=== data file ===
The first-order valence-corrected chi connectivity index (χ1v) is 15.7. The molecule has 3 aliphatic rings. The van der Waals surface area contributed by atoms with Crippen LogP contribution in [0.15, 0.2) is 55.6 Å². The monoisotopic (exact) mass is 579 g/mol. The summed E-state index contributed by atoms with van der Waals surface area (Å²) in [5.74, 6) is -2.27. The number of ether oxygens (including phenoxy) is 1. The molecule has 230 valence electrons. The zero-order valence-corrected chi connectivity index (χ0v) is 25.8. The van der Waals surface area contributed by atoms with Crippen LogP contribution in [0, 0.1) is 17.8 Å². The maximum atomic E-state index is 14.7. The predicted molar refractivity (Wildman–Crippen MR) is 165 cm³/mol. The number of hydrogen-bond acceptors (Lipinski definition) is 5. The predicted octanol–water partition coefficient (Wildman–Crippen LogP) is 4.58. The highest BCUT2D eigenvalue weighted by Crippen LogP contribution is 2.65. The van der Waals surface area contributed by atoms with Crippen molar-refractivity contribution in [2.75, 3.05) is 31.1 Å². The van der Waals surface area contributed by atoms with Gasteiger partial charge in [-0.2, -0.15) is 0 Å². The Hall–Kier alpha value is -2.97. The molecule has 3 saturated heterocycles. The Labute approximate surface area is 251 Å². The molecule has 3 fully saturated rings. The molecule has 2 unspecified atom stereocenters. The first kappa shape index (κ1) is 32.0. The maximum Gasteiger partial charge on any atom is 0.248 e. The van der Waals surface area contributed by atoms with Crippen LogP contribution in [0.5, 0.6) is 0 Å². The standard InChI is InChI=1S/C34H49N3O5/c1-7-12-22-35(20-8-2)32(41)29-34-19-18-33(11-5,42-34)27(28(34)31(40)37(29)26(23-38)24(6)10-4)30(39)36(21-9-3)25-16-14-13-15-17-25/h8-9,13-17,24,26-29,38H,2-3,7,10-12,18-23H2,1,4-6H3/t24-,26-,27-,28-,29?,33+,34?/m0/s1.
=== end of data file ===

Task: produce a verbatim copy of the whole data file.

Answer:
The first-order valence-corrected chi connectivity index (χ1v) is 15.7. The molecule has 3 aliphatic rings. The van der Waals surface area contributed by atoms with Crippen LogP contribution in [0.15, 0.2) is 55.6 Å². The monoisotopic (exact) mass is 579 g/mol. The summed E-state index contributed by atoms with van der Waals surface area (Å²) in [5.74, 6) is -2.27. The number of ether oxygens (including phenoxy) is 1. The molecule has 230 valence electrons. The zero-order valence-corrected chi connectivity index (χ0v) is 25.8. The van der Waals surface area contributed by atoms with Crippen LogP contribution in [0, 0.1) is 17.8 Å². The maximum atomic E-state index is 14.7. The predicted molar refractivity (Wildman–Crippen MR) is 165 cm³/mol. The number of hydrogen-bond acceptors (Lipinski definition) is 5. The predicted octanol–water partition coefficient (Wildman–Crippen LogP) is 4.58. The highest BCUT2D eigenvalue weighted by Crippen LogP contribution is 2.65. The van der Waals surface area contributed by atoms with Crippen molar-refractivity contribution in [2.75, 3.05) is 31.1 Å². The van der Waals surface area contributed by atoms with Gasteiger partial charge in [-0.2, -0.15) is 0 Å². The Hall–Kier alpha value is -2.97. The molecule has 3 saturated heterocycles. The Labute approximate surface area is 251 Å². The molecule has 3 fully saturated rings. The molecule has 2 unspecified atom stereocenters. The first kappa shape index (κ1) is 32.0. The maximum Gasteiger partial charge on any atom is 0.248 e. The van der Waals surface area contributed by atoms with Crippen LogP contribution in [0.5, 0.6) is 0 Å². The standard InChI is InChI=1S/C34H49N3O5/c1-7-12-22-35(20-8-2)32(41)29-34-19-18-33(11-5,42-34)27(28(34)31(40)37(29)26(23-38)24(6)10-4)30(39)36(21-9-3)25-16-14-13-15-17-25/h8-9,13-17,24,26-29,38H,2-3,7,10-12,18-23H2,1,4-6H3/t24-,26-,27-,28-,29?,33+,34?/m0/s1.